Few were surprised when Top Gun: Maverick, the highest-grossing movie of 2022 and one boasting great reviews, received six Oscar nominations — two more than its 1986 predecessor, which made a superstar of Tom Cruise.
The one Oscar nomination that may have surprised some was Maverick‘s nod for Best Visual Effects, if only because the subtle work done by VFX Supervisor Ryan Tudhope and his team often hides in plain sight, to the point where some might consider them “supporting visual effects” rather than the star of the show.
The Visual Effects Society was clearly impressed by the Top Gun sequel, as its VFX team was nominated in the main visual effects category at the VES Awards, and Maverick also struck a chord with the Academy, which bestowed an Oscar nomination on the film’s VFX team, though they’ll have to compete with the wizards behind Avatar: The Way of Water and a couple of superhero movies.
Below the Line spoke with Tudhope a few weeks ago, and he went into remarkable detail about the things his team was tasked with pulling off, and why Director Joseph Kosinski was the right man to lead everyone into aerial battle, as he entered the project with a clear creative vision that helped elucidate the VFX team’s assignment. For more on Top Gun: Maverick, click here for our earlier interview with Editor Eddie Hamiton.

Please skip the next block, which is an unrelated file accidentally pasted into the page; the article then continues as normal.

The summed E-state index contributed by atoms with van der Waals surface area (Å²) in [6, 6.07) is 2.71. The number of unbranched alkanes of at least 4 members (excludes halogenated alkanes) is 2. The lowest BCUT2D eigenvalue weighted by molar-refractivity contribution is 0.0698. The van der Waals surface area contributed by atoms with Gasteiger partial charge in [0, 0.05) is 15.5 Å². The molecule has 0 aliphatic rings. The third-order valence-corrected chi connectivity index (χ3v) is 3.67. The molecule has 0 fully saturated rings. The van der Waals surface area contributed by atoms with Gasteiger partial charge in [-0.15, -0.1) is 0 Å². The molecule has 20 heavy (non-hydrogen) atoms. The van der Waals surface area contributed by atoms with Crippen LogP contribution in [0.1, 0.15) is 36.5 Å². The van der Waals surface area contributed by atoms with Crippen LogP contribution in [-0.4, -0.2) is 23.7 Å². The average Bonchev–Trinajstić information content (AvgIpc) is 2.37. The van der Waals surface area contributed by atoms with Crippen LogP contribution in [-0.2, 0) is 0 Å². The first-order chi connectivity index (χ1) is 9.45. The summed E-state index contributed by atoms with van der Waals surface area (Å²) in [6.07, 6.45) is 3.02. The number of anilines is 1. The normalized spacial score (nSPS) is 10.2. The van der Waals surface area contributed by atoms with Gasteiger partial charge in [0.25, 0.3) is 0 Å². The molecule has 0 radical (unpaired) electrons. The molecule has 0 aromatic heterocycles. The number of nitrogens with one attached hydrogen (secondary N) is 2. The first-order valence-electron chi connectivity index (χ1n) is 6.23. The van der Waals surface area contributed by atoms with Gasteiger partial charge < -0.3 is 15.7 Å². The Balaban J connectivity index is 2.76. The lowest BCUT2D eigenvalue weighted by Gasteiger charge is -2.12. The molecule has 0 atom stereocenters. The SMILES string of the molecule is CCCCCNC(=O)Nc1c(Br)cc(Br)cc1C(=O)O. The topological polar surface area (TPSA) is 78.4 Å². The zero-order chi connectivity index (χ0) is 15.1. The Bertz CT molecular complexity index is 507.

Below the Line: I spoke to Maverick Editor Eddie Hamilton and asked him about the VFX, and he gave me some great insights into the process, even though I still don’t fully understand the pipeline between VFX and editorial. Could you explain it?
Ryan Tudhope: It’s a tremendous collaboration, and I would say even more so, Editorial is one of our biggest clients in the visual effects world because it’s all about delivering a shot that works within the cut and feels like it expresses the action they want. In this case, especially those aerial sequences. Eddie and his team had, first of all, the tremendous challenge of going through hundreds and hundreds of hours of footage, and figuring out what shots were gonna be best and then, obviously, creatively, just coming up with these sequences that are such high-octane quick cuts. I think there were something like 3,000 cuts in the movie, which is just a tremendously high number, and it’s all that energy and action. I have huge respect for him and his team, and it was such a pleasure to work with them.
BTL: How did you originally get involved? Had you worked with Joseph Kosinski, Jerry Bruckheimer, or Tom Cruise before? How did you get brought into this?
Tudhope: No, this was the first project. We started talking to Joe really early on about how we might shoot this. [We] got his sense of what he wanted to accomplish, and started to understand the amazing support we were going to be getting from the Navy and understood the process that [he] and Claudio [Miranda] were going through, in terms of developing these various camera mounts on the jets, and engineering those challenges with the Navy. [We] jumped in, just eager to be involved as huge fans of both Joe and his work, and the original film. [We] started to demonstrate the specific methodology that we knew was going to be so foundational and critical to the visual effects work, which was this idea that we were going to take real footage of jets, and then change those jets into different aircraft to suit the needs of the story.